Farmer rejects big-is-better ‘bias’ at food summit

Small farm viability | Some industry experts say policies that support small, inefficient farmers can depress prices

TORONTO — An underlying theme from many agribusiness-connected speakers at a national food conference last week was that the future of the food industry depends on achieving “economies of scale.”

On Feb. 8 during a speech on industry viability, Conference Board of Canada vice-president Michael Bloom said farm number decline is concentrated in the sector with less than $50,000 in annual revenues.

“Small farms are struggling,” he said at the meeting, which the conference board organized as one step in plans to develop a national food strategy. “The bigger you are, the stronger your viability.”

The previous day, Loblaw Cos. Ltd. executive chair Galen Weston argued for a public policy environment that allows smaller farmers and manufacturers to be viable, but he also complained about public policy that makes the food sector “less competitive than it should be.”

He said one example is programs that send support money to “smaller inefficient producers” whose production helps over-supply markets and depress prices.

Later, Maple Leaf Foods president Michael McCain told the conference that larger units will be required to keep the Canadian sector viable.

“People will have to get used to bigger farms and processors,” he said.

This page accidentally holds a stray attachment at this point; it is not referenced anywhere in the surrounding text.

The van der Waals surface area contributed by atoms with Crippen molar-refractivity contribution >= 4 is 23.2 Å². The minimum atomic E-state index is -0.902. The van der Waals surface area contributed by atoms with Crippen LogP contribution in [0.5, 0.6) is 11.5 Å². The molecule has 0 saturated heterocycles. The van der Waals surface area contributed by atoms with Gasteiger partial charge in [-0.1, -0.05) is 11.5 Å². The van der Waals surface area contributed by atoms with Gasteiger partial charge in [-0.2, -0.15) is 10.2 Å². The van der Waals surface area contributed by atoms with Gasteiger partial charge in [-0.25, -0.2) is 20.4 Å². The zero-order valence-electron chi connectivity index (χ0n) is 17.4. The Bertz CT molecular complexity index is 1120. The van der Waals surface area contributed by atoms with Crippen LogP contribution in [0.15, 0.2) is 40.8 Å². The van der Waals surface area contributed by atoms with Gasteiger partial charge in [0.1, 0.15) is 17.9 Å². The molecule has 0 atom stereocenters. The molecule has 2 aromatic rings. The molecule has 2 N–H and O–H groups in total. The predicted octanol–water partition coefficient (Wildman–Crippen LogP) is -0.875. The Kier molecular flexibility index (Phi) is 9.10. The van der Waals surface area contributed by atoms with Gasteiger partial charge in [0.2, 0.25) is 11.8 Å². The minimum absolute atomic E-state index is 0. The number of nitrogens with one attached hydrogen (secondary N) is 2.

“People can’t afford to oppose scale in food production on ideology alone. Explain that to the people who don’t have enough food.”

Underlying the “big-is-better” comments were implicit criticisms of supply management because its higher prices, market share quotas and import controls help keep smaller farms viable.

By day two, eastern Ontario small-scale farmer Coral Sproule had heard enough.

“Big is not the only way to go,” she told Bloom after his presentation that included the decline of “struggling” smaller farms.

Some smaller farmers do well, replied Bloom, but the statistics show it is the sector most likely to suffer exodus.

Sproule said she earns revenues of $10,000 per acre on her two-acre vegetable and goat operation near Perth, Ont. With few inputs or costs, most of that stays with the farm.

She is involved in the community-supported agriculture sector that involves advance contracts with consumers for the produce she delivers.

“I just think there has been a fundamental bias (at the conference) that scale is the only answer to viability,” the Ontario National Farmers Union youth adviser said in an interview.

“It seems to me they are talking only about economic sustainability and not environmental sustainability and I do believe smaller farms can be viable without buying into the economies-of-scale ideology.”

Sproule said she also “took exception to some of the comments that supply management is a social program and not an economic issue.”

In fact, agribusiness speakers walked carefully around the issue of the impact of supply management regulations and restrictions on Canadian food sector viability.

When a representative of the anti-supply management Canadian Restaurant and Foodservices Association asked about the impact of marketing board restrictions, Weston said he had been “advised to stay clear of this subject.”

Then he waded in.

Only a long-term strategy that demonstrated the problems with supply management could lead to change, he said.

When McCain was confronted with a similar question from the audience, he conceded it was politically sensitive but clearly an“impediment to increasing food sector competitiveness.

“Supply management supports small enterprises and breeds inefficiency,” he said. “That is social policy rather than economic policy.”

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